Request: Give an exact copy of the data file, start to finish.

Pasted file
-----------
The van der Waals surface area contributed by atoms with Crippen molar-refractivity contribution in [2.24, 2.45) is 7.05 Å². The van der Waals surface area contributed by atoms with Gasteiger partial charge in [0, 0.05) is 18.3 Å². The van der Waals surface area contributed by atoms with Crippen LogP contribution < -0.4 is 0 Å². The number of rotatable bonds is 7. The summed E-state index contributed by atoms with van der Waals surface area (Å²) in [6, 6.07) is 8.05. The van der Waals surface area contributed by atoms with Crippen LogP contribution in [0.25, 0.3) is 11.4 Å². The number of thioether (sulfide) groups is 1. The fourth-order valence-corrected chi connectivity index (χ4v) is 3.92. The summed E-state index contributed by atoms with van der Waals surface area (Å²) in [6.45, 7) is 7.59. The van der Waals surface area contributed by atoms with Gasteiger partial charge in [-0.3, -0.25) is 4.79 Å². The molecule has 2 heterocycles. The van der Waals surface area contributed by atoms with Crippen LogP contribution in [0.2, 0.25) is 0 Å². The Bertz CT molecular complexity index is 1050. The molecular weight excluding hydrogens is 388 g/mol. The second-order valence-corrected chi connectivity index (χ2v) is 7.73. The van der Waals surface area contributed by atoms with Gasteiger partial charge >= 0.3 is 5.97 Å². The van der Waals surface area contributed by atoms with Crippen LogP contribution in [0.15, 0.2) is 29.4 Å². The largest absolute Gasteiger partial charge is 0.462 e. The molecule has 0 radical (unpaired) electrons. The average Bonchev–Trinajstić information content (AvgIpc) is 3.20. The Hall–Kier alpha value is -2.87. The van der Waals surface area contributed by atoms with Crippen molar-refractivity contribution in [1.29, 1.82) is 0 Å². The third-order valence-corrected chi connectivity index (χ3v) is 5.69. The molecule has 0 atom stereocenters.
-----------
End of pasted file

The van der Waals surface area contributed by atoms with Crippen molar-refractivity contribution in [2.24, 2.45) is 7.05 Å². The van der Waals surface area contributed by atoms with Gasteiger partial charge in [0, 0.05) is 18.3 Å². The van der Waals surface area contributed by atoms with Crippen LogP contribution < -0.4 is 0 Å². The number of rotatable bonds is 7. The summed E-state index contributed by atoms with van der Waals surface area (Å²) in [6, 6.07) is 8.05. The van der Waals surface area contributed by atoms with Crippen LogP contribution in [0.25, 0.3) is 11.4 Å². The number of thioether (sulfide) groups is 1. The fourth-order valence-corrected chi connectivity index (χ4v) is 3.92. The summed E-state index contributed by atoms with van der Waals surface area (Å²) in [6.45, 7) is 7.59. The van der Waals surface area contributed by atoms with Gasteiger partial charge in [-0.3, -0.25) is 4.79 Å². The molecule has 2 heterocycles. The van der Waals surface area contributed by atoms with Crippen LogP contribution in [0.2, 0.25) is 0 Å². The Bertz CT molecular complexity index is 1050. The molecular weight excluding hydrogens is 388 g/mol. The second-order valence-corrected chi connectivity index (χ2v) is 7.73. The van der Waals surface area contributed by atoms with Gasteiger partial charge >= 0.3 is 5.97 Å². The van der Waals surface area contributed by atoms with Crippen LogP contribution in [0.15, 0.2) is 29.4 Å². The largest absolute Gasteiger partial charge is 0.462 e. The molecule has 0 radical (unpaired) electrons. The average Bonchev–Trinajstić information content (AvgIpc) is 3.20. The Hall–Kier alpha value is -2.87. The van der Waals surface area contributed by atoms with Crippen molar-refractivity contribution in [1.29, 1.82) is 0 Å². The third-order valence-corrected chi connectivity index (χ3v) is 5.69. The molecule has 0 atom stereocenters.